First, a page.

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Electoral and Other Consequences

The electoral outcomes in the period covered by this chapter (Conservative defeat in 1945, narrow Labour survival in 1950 followed by defeat in 1951) is consistent with the hypothesis suggested in Chapter One that left-wing governments might be more liable to face electoral punishments for spending squeezes, while their right-wing counterparts might be more liable to face electoral punishment for revenue squeezes. After all, the general elections that all but removed the Labour Government's majority and later swept it out of office were held during the efforts at spending squeeze on civilian services that came during or after the 1949 devaluation and later continued under the pressures of the Korean War.

In the period of that post-war Labour Government, there was no 'AntiWaste League' of the kind that challenged the Conservatives within the Lloyd George coalition in 1921, discussed in Chapter Three. But the Labour Government was exposed to similar attacks from the Conservatives, who as early as November 1945 demanded further cuts in 'wasteful' government spending to make tax cuts possible and continued to emphasize that theme.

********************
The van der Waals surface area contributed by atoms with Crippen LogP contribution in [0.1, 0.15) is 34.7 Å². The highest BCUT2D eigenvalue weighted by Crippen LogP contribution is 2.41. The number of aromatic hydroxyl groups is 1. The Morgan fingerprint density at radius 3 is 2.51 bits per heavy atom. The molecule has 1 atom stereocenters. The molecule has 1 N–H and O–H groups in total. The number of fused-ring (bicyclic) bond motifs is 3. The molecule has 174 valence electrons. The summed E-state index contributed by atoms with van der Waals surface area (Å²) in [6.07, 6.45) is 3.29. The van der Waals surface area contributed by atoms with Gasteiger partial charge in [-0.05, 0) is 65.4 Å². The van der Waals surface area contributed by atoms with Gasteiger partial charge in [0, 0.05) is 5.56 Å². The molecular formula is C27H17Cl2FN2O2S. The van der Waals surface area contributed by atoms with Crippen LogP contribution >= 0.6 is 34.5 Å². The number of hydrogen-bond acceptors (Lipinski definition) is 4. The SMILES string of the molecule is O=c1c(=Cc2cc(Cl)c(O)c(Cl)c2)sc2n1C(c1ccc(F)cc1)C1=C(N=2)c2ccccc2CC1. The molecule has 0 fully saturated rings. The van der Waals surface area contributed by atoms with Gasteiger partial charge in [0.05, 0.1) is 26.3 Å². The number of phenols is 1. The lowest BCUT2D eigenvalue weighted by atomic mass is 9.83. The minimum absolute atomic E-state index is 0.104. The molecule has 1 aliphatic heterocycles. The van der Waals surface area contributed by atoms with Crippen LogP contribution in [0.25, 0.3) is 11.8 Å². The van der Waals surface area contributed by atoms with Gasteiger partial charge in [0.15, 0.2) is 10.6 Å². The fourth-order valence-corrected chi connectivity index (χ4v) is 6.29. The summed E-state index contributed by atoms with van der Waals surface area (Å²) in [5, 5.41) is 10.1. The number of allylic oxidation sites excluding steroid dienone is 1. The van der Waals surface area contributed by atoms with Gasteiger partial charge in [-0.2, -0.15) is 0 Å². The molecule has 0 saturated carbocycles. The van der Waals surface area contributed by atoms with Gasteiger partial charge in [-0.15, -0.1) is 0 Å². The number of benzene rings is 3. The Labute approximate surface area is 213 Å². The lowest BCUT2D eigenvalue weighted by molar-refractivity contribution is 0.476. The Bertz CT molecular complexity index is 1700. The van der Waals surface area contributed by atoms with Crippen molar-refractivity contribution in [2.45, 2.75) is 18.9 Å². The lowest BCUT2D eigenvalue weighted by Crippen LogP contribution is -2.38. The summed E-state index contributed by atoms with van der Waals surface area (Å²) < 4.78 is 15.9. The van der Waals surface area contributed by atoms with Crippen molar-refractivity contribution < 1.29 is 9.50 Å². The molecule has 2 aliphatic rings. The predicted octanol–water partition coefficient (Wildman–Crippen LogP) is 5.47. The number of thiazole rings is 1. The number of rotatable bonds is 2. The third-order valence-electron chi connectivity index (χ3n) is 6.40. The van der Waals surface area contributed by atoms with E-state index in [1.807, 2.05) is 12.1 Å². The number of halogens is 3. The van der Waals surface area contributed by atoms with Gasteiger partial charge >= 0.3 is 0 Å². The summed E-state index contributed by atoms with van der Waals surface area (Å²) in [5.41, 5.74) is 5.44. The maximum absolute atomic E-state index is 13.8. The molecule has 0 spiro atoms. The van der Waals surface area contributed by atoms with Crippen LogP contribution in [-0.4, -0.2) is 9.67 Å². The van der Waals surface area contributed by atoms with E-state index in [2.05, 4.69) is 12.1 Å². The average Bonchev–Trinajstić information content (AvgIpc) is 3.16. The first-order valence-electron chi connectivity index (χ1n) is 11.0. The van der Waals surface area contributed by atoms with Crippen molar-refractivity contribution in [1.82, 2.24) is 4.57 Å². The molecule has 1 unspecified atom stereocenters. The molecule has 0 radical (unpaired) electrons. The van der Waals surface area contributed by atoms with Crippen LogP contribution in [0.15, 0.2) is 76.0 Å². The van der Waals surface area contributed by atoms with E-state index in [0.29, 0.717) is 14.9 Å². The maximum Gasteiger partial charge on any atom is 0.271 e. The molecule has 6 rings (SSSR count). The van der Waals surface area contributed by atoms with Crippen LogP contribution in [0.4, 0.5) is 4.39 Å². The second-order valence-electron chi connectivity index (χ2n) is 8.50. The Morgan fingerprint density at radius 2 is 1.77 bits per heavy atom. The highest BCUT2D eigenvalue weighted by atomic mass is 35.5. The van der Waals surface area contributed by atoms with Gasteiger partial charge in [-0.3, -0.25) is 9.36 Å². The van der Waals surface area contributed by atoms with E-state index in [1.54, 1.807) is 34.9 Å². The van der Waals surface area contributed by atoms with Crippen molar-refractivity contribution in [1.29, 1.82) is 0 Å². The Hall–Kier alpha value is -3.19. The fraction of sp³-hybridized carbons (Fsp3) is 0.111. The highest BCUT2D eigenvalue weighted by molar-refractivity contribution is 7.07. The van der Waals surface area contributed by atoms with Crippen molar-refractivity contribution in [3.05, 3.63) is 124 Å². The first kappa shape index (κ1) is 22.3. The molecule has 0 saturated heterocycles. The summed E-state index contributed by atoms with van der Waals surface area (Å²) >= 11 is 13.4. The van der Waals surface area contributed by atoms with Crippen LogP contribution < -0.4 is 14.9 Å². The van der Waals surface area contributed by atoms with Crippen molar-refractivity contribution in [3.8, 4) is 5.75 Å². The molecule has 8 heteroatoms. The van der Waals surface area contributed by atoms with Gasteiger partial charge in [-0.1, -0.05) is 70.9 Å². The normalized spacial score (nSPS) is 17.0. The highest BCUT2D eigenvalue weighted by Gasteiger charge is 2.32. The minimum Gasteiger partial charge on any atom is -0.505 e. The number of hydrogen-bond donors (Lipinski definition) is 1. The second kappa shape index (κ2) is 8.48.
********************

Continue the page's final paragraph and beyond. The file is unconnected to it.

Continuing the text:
When it comes to other consequences, in contrast to the episode discussed in Chapter Four, it is difficult to identify constitutional effects that can be traced to the fiscal squeezes over this period, separately from all the other changes that took place during six years of total war and the massive disruption that followed. One of the major political consequences of the post-war Labour Government squeeze (and the controversial charges on NHS spectacles and dentures that brought three ministerial resignations in the final months of the government) was a left-right split in the Party between 'Bevanites' and 'Gaitskellites' that continued to play out into the following decade but fell well short of the creation of a separate breakaway party such as occurred in 1931 and 1981. As for policy consequences, the permissive legislation introduced by the Labour Government before it drew back from imposing prescription charges for NHS medicines smoothed the way for the succeeding Conservative Government to implement such charges in 1952, as we will see in Chapter Six. But many of the options for spending cuts that the Labour Government considered and baulked at over this period (such as top-up fees for state primary and secondary schools and 'hotel charges' for NHS patients in hospital) remained 'off the table' for governments of different political persuasions in the succeeding decades, and indeed some remain so to the time of writing.

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